|Organization||Object Management Group|
The Common Object Request Broker Architecture (CORBA) is a standard defined by the Object Management Group (OMG) designed to facilitate the communication of systems that are deployed on diverse platforms. CORBA enables collaboration between systems on different operating systems, programming languages, and computing hardware. CORBA uses an object-oriented model although the systems that use the CORBA do not have to be object-oriented. CORBA is an example of the distributed object paradigm.
CORBA enables communication between software written in different languages and running on different computers. Implementation details from specific operating systems, programming languages, and hardware platforms are all removed from the responsibility of developers who use CORBA. CORBA normalizes the method-call semantics between application objects residing either in the same address-space (application) or in remote address-spaces (same host, or remote host on a network). Version 1.0 was released in October 1991.
CORBA uses an interface definition language (IDL) to specify the interfaces that objects present to the outer world. CORBA then specifies a mapping from IDL to a specific implementation language like C++ or Java. Standard mappings exist for Ada, C, C++, C++11, COBOL, Java, Lisp, PL/I, Object Pascal, Python, Ruby and Smalltalk. Non-standard mappings exist for C#, Erlang, Perl, Tcl and Visual Basic implemented by object request brokers (ORBs) written for those languages.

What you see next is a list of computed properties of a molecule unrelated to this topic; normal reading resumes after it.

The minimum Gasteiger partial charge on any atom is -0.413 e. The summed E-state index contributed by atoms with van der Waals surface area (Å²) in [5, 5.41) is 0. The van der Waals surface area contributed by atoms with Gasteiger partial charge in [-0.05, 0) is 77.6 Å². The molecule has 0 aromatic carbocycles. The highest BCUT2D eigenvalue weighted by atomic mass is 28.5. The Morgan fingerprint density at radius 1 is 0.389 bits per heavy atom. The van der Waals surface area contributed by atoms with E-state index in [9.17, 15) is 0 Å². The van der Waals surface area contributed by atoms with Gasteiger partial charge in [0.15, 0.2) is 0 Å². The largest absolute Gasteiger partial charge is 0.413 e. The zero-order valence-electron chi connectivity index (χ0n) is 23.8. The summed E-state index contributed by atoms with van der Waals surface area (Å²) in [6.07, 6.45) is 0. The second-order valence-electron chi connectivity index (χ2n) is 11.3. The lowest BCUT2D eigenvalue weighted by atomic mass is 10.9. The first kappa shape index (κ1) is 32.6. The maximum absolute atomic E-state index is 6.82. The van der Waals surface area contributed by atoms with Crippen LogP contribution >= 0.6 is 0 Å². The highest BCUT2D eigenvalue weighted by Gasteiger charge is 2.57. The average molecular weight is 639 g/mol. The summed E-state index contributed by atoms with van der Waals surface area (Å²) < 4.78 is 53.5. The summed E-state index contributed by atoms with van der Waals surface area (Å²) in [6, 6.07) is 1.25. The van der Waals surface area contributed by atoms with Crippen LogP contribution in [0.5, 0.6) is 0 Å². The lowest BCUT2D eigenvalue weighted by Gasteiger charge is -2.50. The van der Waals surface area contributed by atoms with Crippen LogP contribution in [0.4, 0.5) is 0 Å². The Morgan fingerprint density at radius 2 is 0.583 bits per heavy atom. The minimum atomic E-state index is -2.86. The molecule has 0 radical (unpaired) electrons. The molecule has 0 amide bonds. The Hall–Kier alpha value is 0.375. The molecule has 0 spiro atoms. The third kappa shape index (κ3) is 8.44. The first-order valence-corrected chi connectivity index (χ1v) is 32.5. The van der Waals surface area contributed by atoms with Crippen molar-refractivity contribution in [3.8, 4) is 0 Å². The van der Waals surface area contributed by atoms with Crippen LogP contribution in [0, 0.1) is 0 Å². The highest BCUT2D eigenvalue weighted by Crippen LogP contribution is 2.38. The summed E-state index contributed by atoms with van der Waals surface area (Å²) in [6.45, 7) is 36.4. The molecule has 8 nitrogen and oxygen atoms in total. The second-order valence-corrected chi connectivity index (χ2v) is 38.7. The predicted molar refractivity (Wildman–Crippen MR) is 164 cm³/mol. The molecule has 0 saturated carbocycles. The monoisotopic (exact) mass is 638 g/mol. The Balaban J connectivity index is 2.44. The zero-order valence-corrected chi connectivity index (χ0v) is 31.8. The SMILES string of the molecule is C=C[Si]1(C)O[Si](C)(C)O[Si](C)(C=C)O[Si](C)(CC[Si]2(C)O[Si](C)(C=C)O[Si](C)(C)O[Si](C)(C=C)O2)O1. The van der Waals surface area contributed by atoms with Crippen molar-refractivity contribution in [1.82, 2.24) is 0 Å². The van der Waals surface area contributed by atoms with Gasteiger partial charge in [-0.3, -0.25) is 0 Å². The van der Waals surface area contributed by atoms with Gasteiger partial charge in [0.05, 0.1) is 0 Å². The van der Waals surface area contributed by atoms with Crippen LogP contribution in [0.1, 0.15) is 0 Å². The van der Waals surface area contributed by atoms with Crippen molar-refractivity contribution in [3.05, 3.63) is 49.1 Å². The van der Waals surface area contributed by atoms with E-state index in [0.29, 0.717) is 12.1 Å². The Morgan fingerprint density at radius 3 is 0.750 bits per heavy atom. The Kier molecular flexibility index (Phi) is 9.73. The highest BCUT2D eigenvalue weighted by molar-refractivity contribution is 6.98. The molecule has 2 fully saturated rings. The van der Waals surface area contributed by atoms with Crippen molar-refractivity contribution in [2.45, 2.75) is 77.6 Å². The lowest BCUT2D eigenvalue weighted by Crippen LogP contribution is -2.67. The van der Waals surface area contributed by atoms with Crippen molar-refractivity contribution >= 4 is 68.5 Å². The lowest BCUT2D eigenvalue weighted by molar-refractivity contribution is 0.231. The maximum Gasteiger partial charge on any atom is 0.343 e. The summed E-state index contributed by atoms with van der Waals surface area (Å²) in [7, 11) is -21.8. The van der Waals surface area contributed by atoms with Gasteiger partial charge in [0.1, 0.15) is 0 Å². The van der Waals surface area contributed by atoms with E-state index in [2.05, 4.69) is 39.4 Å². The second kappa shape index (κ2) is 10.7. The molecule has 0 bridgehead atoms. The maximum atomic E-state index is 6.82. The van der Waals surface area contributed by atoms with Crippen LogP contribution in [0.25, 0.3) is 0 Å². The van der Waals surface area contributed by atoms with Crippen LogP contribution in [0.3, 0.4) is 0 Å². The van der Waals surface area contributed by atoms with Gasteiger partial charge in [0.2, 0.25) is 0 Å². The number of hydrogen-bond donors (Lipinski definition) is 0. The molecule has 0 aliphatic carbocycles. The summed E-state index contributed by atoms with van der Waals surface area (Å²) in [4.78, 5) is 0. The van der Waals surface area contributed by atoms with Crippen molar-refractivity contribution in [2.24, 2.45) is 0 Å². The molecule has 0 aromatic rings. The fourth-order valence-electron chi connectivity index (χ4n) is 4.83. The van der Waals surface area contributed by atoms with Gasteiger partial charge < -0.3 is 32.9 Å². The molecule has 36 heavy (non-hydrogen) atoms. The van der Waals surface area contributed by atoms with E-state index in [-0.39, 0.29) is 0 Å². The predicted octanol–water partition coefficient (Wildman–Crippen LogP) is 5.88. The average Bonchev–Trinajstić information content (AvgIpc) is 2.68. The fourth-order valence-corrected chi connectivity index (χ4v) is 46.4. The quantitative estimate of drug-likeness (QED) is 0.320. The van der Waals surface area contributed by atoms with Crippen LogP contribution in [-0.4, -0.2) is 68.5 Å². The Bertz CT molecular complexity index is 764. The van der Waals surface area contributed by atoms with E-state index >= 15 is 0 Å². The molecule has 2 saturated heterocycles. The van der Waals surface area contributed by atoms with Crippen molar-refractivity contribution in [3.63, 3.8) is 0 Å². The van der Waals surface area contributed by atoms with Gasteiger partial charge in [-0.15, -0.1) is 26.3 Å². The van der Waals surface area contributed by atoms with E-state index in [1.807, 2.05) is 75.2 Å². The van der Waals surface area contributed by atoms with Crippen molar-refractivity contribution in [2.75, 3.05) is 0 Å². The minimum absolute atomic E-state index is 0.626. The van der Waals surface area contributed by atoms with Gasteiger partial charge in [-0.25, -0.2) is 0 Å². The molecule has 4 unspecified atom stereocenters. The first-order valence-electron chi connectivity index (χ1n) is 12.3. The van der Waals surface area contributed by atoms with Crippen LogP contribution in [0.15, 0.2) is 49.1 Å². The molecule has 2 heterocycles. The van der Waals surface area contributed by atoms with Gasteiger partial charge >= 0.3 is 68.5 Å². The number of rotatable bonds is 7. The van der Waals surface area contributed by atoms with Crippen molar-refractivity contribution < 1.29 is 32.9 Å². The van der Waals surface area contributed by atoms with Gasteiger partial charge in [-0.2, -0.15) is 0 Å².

The CORBA specification dictates there shall be an ORB through which an application would interact with other objects. This is how it is implemented in practice:
Some IDL mappings are more difficult to use than others. For example, due to the nature of Java, the IDL-Java mapping is rather straightforward and makes usage of CORBA very simple in a Java application. This is also true of the IDL to Python mapping. The C++ mapping requires the programmer to learn datatypes that predate the C++ Standard Template Library (STL). By contrast, the C++11 mapping is easier to use, but requires heavy use of the STL. Since the C language is not object-oriented, the IDL to C mapping requires a C programmer to manually emulate object-oriented features.
In order to build a system that uses or implements a CORBA-based distributed object interface, a developer must either obtain or write the IDL code that defines the object-oriented interface to the logic the system will use or implement. Typically, an ORB implementation includes a tool called an IDL compiler that translates the IDL interface into the target language for use in that part of the system. A traditional compiler then compiles the generated code to create the linkable-object files for use in the application. This diagram illustrates how the generated code is used within the CORBA infrastructure: